Please note that the information on this website regarding photographers' rights and UK law must not be regarded as authoritative. It is written in general terms with a view to increasing general everyday understanding. However it is neither intended to provide authoritative advice nor to be used as guidance in specific cases. Anyone seeking authoritative advice regarding such matters, or anyone involved in a particular legal case, must seek the advice of a suitably qualified solicitor.
The photography of children in a public place (such as a public park) is permitted in UK law. The permission of the parents is not required. However, public attitudes to such activities no longer reflect the provisions of UK law. Parents and members of the general public may object and even intervene, particularly when a photographer takes more than a single image or shows more than a passing interest in the subject. Approaching a child with a camera and engaging in conversation is likely to lead to problems. It is therefore much wiser to seek out the parents or guardians, offer your name and address and explain your motives, and ask for permission to photograph a child. If permission is refused a photographer would certainly be unwise to persist.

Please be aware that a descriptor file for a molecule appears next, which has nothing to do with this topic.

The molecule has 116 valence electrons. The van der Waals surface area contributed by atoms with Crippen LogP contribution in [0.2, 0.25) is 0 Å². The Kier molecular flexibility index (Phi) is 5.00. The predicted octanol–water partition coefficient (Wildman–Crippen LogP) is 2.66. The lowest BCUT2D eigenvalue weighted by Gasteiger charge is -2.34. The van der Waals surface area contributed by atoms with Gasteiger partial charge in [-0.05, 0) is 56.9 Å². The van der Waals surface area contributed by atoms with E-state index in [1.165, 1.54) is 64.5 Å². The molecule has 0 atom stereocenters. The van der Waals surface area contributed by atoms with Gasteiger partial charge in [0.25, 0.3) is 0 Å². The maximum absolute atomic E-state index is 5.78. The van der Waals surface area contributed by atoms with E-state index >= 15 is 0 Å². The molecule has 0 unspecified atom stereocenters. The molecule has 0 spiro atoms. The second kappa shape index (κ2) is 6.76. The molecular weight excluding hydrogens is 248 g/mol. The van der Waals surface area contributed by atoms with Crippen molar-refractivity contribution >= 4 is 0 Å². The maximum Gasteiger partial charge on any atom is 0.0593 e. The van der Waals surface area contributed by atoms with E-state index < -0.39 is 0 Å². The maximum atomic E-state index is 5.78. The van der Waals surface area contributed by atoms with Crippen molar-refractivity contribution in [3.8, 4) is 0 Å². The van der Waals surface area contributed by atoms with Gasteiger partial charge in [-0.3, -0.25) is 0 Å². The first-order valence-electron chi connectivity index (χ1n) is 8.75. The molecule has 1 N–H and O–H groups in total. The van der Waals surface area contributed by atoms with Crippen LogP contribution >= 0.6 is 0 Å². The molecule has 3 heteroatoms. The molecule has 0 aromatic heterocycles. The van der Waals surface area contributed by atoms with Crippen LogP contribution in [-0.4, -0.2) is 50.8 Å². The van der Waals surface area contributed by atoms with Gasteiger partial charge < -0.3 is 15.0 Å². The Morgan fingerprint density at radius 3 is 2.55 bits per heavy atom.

It is of course illegal in UK law to take indecent photographs of a child (under the age of 18). The word "indecent" is not specifically defined by the Protection of Children Act 1978, and it is generally left to a jury to decide, without expert guidance, whether or not an image of a child should be regarded as indecent. A child under the age of 16 cannot be used as a paid model unless a license is obtained from the relevant local authority. In Scotland, photographing a child in a public place may be regarded as a breach of the peace.
It is because this issue has become so sensitive that many organizations and local authorities restrict or prohibit the photography of children at the events they organize. Indeed, some will not even allow parents to photograph their own children. However, rules of this type are likely to reflect the organizations' child protection policies rather than the provisions of UK law.